Science and Policy: How can we make our research policy relevant?

  By Helen Brooks, Second Year PhD in Geography What are the real world applications of your research? Just one of those questions that, as researchers, many of us get asked only too often. For some, the immediate relevance is obvious, but for others, less so. In recent years, there has been a real drive …

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Engaging with Science Policy: What does a House of Commons select committee do?

By Victoria Honour 2nd year PhD The Halls of Power. Westminster. Whitehall. Parliament. The Houses. Democracy… Before this Spring I read the news on BBC, knew the names of some senior MPs, and skim read a manifesto before voting. I would have classed myself as having a standard level of political interest. Ultimately, I was …

Smash and Grab: Two Men’s Attempt at Fieldwork in Iceland.

By Euan Mutch In a world where the power of nature is misunderstood, and rocks don’t collect themselves. Two clueless igneous geologists must travel to the mysterious land of fire and ice to unravel the hidden secrets of the mantle. They must scale mountains, ford ferocious torrents, fight the elements and evade local law enforcement …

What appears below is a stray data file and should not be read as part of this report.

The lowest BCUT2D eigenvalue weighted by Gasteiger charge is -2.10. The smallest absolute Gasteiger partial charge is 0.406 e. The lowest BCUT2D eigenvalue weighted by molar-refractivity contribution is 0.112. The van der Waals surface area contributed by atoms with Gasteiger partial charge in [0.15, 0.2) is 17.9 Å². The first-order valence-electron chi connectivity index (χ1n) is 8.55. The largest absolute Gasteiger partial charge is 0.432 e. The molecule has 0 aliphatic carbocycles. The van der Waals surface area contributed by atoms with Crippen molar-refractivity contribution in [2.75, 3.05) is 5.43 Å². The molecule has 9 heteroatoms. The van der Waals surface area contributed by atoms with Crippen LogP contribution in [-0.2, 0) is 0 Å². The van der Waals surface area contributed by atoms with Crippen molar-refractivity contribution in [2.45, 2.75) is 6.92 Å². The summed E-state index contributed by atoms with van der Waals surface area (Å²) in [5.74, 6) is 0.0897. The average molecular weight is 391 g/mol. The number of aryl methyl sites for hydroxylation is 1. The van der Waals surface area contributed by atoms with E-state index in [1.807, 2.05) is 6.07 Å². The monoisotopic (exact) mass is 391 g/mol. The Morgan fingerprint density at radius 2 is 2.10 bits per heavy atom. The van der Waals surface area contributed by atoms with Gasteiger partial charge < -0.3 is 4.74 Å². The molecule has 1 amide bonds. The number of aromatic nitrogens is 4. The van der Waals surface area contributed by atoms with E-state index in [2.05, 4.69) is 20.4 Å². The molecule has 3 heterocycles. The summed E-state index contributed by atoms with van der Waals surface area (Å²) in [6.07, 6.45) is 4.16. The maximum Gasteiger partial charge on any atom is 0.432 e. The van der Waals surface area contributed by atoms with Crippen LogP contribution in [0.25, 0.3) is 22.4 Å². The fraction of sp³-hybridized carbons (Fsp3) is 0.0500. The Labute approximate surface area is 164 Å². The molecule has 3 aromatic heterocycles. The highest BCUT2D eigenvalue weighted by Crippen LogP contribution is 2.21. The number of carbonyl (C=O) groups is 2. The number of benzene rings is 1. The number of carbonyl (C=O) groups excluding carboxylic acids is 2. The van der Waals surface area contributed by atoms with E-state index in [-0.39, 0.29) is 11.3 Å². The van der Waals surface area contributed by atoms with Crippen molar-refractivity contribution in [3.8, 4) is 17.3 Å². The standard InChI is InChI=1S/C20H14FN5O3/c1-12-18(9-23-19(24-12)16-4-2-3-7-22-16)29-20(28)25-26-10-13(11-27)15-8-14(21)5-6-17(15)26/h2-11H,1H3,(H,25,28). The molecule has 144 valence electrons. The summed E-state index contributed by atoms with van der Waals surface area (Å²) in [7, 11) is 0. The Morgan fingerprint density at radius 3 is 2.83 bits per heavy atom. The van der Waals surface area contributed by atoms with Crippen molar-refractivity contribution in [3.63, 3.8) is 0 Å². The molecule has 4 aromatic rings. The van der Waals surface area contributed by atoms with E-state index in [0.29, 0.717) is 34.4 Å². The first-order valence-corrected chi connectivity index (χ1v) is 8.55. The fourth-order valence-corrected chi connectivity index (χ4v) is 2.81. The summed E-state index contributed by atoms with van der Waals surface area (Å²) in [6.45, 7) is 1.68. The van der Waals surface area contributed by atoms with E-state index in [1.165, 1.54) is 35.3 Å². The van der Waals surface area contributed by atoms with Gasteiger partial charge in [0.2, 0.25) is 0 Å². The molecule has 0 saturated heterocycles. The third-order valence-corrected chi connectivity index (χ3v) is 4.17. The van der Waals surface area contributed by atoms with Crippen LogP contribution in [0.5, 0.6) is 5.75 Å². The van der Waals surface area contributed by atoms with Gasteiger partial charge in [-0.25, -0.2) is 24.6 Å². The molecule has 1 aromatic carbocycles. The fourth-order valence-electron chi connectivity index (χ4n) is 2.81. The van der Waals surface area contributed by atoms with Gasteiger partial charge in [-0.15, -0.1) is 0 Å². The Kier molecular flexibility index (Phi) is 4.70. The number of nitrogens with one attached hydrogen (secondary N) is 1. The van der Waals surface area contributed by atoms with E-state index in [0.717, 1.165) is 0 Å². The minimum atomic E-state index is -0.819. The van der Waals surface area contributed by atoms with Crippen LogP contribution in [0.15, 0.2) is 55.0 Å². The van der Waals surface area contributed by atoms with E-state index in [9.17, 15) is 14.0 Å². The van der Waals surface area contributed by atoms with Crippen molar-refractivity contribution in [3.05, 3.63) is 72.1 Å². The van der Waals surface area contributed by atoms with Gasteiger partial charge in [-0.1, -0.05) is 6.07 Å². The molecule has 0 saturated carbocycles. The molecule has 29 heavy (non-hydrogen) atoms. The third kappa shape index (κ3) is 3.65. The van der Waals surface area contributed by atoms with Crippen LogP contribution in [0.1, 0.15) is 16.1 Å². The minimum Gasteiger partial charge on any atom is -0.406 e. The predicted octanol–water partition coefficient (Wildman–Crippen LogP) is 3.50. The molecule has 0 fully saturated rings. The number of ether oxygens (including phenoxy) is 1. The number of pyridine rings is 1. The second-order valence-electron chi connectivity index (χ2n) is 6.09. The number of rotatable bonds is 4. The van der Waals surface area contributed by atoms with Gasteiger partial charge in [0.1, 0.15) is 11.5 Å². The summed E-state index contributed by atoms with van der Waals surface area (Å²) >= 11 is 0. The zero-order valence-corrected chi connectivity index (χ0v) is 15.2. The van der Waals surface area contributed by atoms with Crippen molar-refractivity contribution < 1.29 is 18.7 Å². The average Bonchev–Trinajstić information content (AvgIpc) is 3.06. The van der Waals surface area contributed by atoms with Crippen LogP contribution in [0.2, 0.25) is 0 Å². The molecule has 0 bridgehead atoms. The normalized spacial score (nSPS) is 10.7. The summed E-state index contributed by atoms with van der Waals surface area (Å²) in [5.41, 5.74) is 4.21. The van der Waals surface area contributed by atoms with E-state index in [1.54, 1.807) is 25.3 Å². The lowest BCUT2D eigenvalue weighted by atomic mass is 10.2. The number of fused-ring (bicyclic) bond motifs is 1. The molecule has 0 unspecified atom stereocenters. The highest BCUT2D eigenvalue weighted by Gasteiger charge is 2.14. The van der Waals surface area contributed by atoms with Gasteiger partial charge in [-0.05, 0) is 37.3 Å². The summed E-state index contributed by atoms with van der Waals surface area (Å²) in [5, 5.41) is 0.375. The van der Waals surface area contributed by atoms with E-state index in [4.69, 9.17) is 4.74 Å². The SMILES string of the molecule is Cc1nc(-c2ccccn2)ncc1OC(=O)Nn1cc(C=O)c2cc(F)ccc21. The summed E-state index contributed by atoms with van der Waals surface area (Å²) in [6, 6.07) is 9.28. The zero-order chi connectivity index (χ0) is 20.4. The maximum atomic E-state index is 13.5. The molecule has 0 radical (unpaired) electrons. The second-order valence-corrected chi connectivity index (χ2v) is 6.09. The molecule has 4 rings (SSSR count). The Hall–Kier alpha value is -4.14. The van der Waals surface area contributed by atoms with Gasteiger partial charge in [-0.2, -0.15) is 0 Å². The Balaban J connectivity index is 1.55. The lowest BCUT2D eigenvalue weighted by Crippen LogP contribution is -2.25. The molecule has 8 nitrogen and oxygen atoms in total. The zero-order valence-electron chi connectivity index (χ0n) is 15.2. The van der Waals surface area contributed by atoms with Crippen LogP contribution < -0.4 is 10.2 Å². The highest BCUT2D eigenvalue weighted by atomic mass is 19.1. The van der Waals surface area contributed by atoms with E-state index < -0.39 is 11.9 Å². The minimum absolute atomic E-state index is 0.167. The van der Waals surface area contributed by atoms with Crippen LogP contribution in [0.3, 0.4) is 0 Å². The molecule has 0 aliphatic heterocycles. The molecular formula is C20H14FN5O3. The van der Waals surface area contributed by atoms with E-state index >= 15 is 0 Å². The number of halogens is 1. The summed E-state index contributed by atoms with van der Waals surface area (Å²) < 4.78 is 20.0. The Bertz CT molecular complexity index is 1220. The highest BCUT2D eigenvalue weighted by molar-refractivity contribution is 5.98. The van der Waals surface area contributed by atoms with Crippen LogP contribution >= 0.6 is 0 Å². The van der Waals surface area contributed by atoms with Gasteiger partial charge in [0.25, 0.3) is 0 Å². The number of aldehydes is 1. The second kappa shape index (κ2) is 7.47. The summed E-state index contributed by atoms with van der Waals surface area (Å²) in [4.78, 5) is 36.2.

Hawaiian Horoscope: Readings from the Ion Probe

By Lois Salem, 3rd year PhD I look at the chemistry of crystals and their melt inclusions to understand how the mantle melts, how different processes affect the melt such as crystallisation, exsolution, diffusion and mixing, and model their chemical signature to inform our understanding of how and why volcanoes erupt. In particular my PhD …

A Baptism by Fire – Volcano Seismology Fieldwork in Iceland

Written by Jenny Woods To most I imagine Iceland needs little introduction. Found on the mid-Atlantic ridge above a hot spot, dominated by volcanic processes as tectonic plates diverge, it is a land of geological extremes. My first encounter with its wonders was just over a year ago, when began what I hope will be …